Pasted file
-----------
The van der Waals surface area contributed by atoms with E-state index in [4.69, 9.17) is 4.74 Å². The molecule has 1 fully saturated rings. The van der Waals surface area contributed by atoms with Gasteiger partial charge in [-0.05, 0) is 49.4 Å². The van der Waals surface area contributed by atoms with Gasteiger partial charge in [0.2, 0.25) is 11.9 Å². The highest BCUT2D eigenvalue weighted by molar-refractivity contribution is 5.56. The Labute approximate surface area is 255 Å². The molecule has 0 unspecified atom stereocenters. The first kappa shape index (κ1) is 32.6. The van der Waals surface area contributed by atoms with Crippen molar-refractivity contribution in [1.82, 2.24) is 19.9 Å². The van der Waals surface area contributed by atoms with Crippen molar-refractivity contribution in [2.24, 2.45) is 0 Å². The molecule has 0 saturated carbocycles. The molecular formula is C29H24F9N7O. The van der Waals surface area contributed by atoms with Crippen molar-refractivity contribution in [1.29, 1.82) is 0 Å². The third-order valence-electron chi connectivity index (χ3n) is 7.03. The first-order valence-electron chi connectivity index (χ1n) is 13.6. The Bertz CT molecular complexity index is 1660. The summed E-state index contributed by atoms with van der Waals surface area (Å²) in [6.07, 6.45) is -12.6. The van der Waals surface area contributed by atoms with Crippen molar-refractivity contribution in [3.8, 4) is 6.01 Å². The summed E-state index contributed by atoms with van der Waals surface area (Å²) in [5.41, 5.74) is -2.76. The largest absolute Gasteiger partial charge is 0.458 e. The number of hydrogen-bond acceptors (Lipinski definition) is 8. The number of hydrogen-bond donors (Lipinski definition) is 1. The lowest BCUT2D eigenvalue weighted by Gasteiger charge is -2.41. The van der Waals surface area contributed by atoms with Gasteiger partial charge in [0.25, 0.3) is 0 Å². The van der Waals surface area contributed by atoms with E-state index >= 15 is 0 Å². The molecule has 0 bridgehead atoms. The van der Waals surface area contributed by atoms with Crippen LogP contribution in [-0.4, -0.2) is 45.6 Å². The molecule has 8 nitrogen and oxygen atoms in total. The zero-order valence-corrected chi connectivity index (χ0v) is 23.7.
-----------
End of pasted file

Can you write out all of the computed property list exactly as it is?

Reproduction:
The van der Waals surface area contributed by atoms with E-state index in [4.69, 9.17) is 4.74 Å². The molecule has 1 fully saturated rings. The van der Waals surface area contributed by atoms with Gasteiger partial charge in [-0.05, 0) is 49.4 Å². The van der Waals surface area contributed by atoms with Gasteiger partial charge in [0.2, 0.25) is 11.9 Å². The highest BCUT2D eigenvalue weighted by molar-refractivity contribution is 5.56. The Labute approximate surface area is 255 Å². The molecule has 0 unspecified atom stereocenters. The first kappa shape index (κ1) is 32.6. The van der Waals surface area contributed by atoms with Crippen molar-refractivity contribution in [1.82, 2.24) is 19.9 Å². The van der Waals surface area contributed by atoms with Crippen molar-refractivity contribution in [2.24, 2.45) is 0 Å². The molecule has 0 saturated carbocycles. The molecular formula is C29H24F9N7O. The van der Waals surface area contributed by atoms with Crippen molar-refractivity contribution in [1.29, 1.82) is 0 Å². The third-order valence-electron chi connectivity index (χ3n) is 7.03. The first-order valence-electron chi connectivity index (χ1n) is 13.6. The Bertz CT molecular complexity index is 1660. The summed E-state index contributed by atoms with van der Waals surface area (Å²) in [6.07, 6.45) is -12.6. The van der Waals surface area contributed by atoms with Crippen molar-refractivity contribution in [3.8, 4) is 6.01 Å². The summed E-state index contributed by atoms with van der Waals surface area (Å²) in [5.41, 5.74) is -2.76. The largest absolute Gasteiger partial charge is 0.458 e. The number of hydrogen-bond acceptors (Lipinski definition) is 8. The number of hydrogen-bond donors (Lipinski definition) is 1. The lowest BCUT2D eigenvalue weighted by Gasteiger charge is -2.41. The van der Waals surface area contributed by atoms with Gasteiger partial charge in [0.25, 0.3) is 0 Å². The van der Waals surface area contributed by atoms with E-state index >= 15 is 0 Å². The molecule has 0 bridgehead atoms. The van der Waals surface area contributed by atoms with Crippen LogP contribution in [-0.4, -0.2) is 45.6 Å². The molecule has 8 nitrogen and oxygen atoms in total. The zero-order valence-corrected chi connectivity index (χ0v) is 23.7.